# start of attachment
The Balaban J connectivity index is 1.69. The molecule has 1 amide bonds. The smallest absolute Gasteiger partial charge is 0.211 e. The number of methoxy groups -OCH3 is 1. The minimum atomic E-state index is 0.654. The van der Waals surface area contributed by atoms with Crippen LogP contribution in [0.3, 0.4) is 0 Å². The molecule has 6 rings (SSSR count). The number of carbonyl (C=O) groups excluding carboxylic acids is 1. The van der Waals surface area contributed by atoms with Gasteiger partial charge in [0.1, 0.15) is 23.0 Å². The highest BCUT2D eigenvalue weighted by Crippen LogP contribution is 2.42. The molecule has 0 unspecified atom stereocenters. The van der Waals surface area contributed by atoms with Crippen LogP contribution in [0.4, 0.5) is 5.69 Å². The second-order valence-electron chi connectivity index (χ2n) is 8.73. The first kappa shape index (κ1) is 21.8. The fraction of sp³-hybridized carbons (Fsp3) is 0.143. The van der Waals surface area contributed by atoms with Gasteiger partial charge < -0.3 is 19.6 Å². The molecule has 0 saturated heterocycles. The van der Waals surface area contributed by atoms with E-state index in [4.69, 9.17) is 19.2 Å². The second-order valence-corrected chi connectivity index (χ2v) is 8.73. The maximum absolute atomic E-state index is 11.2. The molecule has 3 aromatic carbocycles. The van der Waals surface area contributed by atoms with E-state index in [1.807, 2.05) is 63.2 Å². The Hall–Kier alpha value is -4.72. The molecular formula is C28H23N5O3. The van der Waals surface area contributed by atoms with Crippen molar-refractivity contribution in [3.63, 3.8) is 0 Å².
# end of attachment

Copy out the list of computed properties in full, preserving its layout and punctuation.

The Balaban J connectivity index is 1.69. The molecule has 1 amide bonds. The smallest absolute Gasteiger partial charge is 0.211 e. The number of methoxy groups -OCH3 is 1. The minimum atomic E-state index is 0.654. The van der Waals surface area contributed by atoms with Crippen LogP contribution in [0.3, 0.4) is 0 Å². The molecule has 6 rings (SSSR count). The number of carbonyl (C=O) groups excluding carboxylic acids is 1. The van der Waals surface area contributed by atoms with Gasteiger partial charge in [0.1, 0.15) is 23.0 Å². The highest BCUT2D eigenvalue weighted by Crippen LogP contribution is 2.42. The molecule has 0 unspecified atom stereocenters. The van der Waals surface area contributed by atoms with Crippen LogP contribution in [0.4, 0.5) is 5.69 Å². The second-order valence-electron chi connectivity index (χ2n) is 8.73. The first kappa shape index (κ1) is 21.8. The fraction of sp³-hybridized carbons (Fsp3) is 0.143. The van der Waals surface area contributed by atoms with Gasteiger partial charge < -0.3 is 19.6 Å². The molecule has 0 saturated heterocycles. The van der Waals surface area contributed by atoms with E-state index in [4.69, 9.17) is 19.2 Å². The second-order valence-corrected chi connectivity index (χ2v) is 8.73. The maximum absolute atomic E-state index is 11.2. The molecule has 3 aromatic carbocycles. The van der Waals surface area contributed by atoms with E-state index in [1.807, 2.05) is 63.2 Å². The Hall–Kier alpha value is -4.72. The molecular formula is C28H23N5O3. The van der Waals surface area contributed by atoms with Crippen molar-refractivity contribution in [3.63, 3.8) is 0 Å².